The term additive manufacturing covers the most diverse of processes. But regardless of the chosen process, additive manufacturing enables component geometries that are not possible with conventional manufacturing methods. Additive manufacturing allows engineers and designers to realize the full advantages of 3D printing and set out on new paths in product development. And so, thanks to additive manufacturing and freedom of design, it is now possible to create optimized components in terms of weight, performance, material and strength.
The term additive manufacturing covers several different processes. We will show you those that are of the highest industrial relevance.
For powder bed fusion, the powdered material (e.g. metal, plastic or ceramic) is spread out on a construction platform. A laser beam fuses the powder according to the PLM data extremely precisely and binds defined areas with the layer below. The laser repeats this process until the part is completed.
In contrast to powder bed fusion, during direct energy deposition metal powder is fed directly to the weld and fused using a laser.
“Material jetting” is used for machining plastics. Print heads apply molten material onto a construction platform. The material solidifies when cooled and enables layered construction of parts.
Material extrusion is a very common process in the plastics sector. Very fine strands of plastic are melted and formed into a continuous profile. Storing and handling the materials is exceptionally easy. This process is often used to create prototypes; however, even a car body can be produced using this method.
Additive manufacturing processes are gaining in popularity. Whether for weight reduction or increased design freedom – learn how numerous industries have already successfully profited from additive manufacturing.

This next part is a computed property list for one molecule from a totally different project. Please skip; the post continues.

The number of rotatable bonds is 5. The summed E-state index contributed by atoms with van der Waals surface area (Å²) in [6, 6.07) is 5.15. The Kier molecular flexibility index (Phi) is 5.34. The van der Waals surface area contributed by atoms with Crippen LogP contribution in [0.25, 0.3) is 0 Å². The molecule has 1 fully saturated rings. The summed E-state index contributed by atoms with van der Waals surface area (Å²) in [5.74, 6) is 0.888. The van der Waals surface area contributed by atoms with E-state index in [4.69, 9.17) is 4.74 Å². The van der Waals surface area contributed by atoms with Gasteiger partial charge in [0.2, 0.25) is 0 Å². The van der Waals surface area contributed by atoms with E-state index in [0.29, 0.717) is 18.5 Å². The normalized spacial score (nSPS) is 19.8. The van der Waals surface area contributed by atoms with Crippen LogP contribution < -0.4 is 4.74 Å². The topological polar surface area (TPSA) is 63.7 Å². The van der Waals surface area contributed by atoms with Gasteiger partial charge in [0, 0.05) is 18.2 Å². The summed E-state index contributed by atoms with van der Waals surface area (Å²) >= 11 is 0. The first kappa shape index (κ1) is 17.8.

Innovative additive proceedings and high-precision 5-axis milling enables entirely new component structures in finished quality.
SINUMERIK 840D sl controls the machine for hybride multitasking.
Consistent design and programming solution including post-processor and simulation for additive and subtractive processes is available with NX.
The 3D printing of armrests is not only advantageous when it comes to sourcing spare parts – it also scores highly with regard to design.
As, for example, with the Siemens COMBINO train. The requirement here was to integrate another switch into the train driver’s armrest.
By using powder bed fusion (plastic), this function could be integrated at no further cost.
Optimized components made of metals and alloys can be made exactly according to the construction plan on the computer.
Powder bed fusion (metal) has already been used successfully for many years by Siemens in the energy sector at the Swedish Finspång plant. It is now used to repair gas turbine burners – a service revolution.
In this specific case, the repair time was shortened by 90% – from 44 weeks to 4 weeks – thus the turbines could be connected more quickly to the grid.
Additive manufacturing enables production of highly complex structures with high-performance materials such as nickel-base alloys. Products with these properties are very important for turbine construction, for example.
Complex topologies are produced directly in one piece.
Additive manufacturing saves a great deal of weight and the cooling ducts on the inside of the vane can also be designed more delicately and, therefore, more efficiently.
News and Events
The rapid development of additive manufacturing is constantly yielding new information.
For more information about the industrial applications of additive manufacturing, please contact the competence center for additive manufacturing.